- Breastfeeding, for those who are willing and able to undertake it, is a public and private good. Breastfed babies have fewer visits to the doctor, their families have more money to spend on other things. The World Health Organisation and our own Ministry of Health are very clear that it is A Good Thing.
- Breasts are for feeding children. Truly.
- Babies need to feed frequently, sometimes almost constantly. Breastfeeding on demand is an important part of growing healthy babies.
- For these and other reasons, it is illegal in New Zealand to stop a woman breastfeeding in public places.
- To discourage public breastfeeding is bad for babies, and also for their mothers. The effect is to banish mothers from public life, locking them in their houses. This is a terrible thing to be proposing.
- Babies are people too, you know, with fully-fledged human rights, recognised by national and international law.
Our society doesn’t need to have ‘adult’ as its default.
There is no sensible reason why the preferences of an adult should trump the nutritional needs of a child.
- Breastfeeding in public is not new. See this brilliant collection of historical photographs and paintings showing how normal it clearly was to feed babies wherever you were when they were hungry. At a bus-stop, at a bank appointment, on the beach, sitting for a royal portrait…
Being able to sneer at breastfeeding is a modern luxury. Earlier societies didn’t have a choice.
I’m sorry that I have slipped into my own sneering and smuggery. Partly I’m so disappointed that I don’t get to say anymore (smugly) to friends in the United Kingdom and North America, that we tolerant, relaxed Kiwis can’t relate to their public storms over breastfeeding mothers being shamed on Facebook and evicted from shops. (Though even here, a breastfeeding woman was shamed by a judge into leaving a courtroom recently.)
Sex discrimination and #everydaysexism are alive and well in 2014 and we’re only ever a short step away from the erosion of freedoms that allow all people to flourish.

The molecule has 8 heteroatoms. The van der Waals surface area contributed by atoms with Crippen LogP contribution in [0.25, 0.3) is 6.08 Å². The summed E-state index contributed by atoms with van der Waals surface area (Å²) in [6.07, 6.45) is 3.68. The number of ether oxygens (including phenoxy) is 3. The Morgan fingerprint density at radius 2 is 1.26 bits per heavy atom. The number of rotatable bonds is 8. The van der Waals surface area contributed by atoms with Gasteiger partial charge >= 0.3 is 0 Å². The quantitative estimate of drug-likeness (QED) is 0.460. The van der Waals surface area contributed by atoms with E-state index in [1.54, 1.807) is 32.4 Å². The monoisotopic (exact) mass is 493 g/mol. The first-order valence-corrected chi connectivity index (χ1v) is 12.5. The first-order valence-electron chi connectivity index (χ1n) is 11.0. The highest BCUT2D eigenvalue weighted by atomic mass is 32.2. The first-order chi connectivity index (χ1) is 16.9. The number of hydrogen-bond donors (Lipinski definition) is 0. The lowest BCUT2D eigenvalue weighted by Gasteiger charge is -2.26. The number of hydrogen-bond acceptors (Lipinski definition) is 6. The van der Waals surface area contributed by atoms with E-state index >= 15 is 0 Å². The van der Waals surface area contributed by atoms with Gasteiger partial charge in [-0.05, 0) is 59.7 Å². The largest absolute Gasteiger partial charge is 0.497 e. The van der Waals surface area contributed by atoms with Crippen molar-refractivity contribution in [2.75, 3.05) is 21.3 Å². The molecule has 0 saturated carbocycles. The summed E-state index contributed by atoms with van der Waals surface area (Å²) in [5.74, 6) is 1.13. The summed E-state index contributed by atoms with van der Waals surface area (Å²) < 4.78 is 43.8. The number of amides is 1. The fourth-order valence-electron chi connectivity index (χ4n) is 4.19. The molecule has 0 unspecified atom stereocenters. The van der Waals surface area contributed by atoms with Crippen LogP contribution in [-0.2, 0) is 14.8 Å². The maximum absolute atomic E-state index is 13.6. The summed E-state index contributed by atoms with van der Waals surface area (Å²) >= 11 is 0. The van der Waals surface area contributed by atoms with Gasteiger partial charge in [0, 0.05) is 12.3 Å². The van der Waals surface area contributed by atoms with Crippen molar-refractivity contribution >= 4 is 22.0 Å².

So now that I’ve stopped fuming and have taken some deep breaths, let’s finish with some positive tips for making a better world than the one Rosemary McLeod says she wants. Here are four things you could do today or this week that would make the world a better place for children and their parents:
- Next time you hear of a child with a food allergy, say something to their parents like ‘That must be hard to live with. You’re clearly doing a great job – she looks like she’s thriving!’
- Next time you see someone breastfeeding, anywhere, say something encouraging, ranging from a discreet, ‘Well done, Mama’ as you walk past (this is usually appropriate even for male strangers) to ‘Great work on looking after that lovely baby!’ I know it might sound weird, but for mums who are a bit worried about feeding in public, I know this is often enormously encouraging, and serves to normalise a normal behaviour.
- If you are a breastfeeder at the moment, breastfeed in public, please!
- Next time you see a child being loud, rude, messy or hard work, smile at the parent. If the parent is doing a bad job, a scowl will make things worse, not better, don’t you think? And most parents are doing a great job. Kids are loud and messy, sometimes. It’s normal, and it often makes parents feel terrible when it happens in public. A smile from a stranger can change the course of the day for a family.
If you want to live in a society and community where women hide at home, getting cranky at their kids, then applaud Rosemary McLeod and scowl at every woman you see breastfeeding and every parent you come across who has a loud child with them.
If you want to endanger the health and lives of the maybe ten per cent of kids who have food allergies, chip in at your next dinner party with anecdotes about parents overreacting, so that the people serving food to these children are casual about their safety.
Or if you want to build a world where we benefit from the full participation of every person, enjoy our diversity and celebrate those doing the hard work of parenting little humans, then perhaps we can move on from seeing smug criticism of parents as an acceptable subject of public conversation.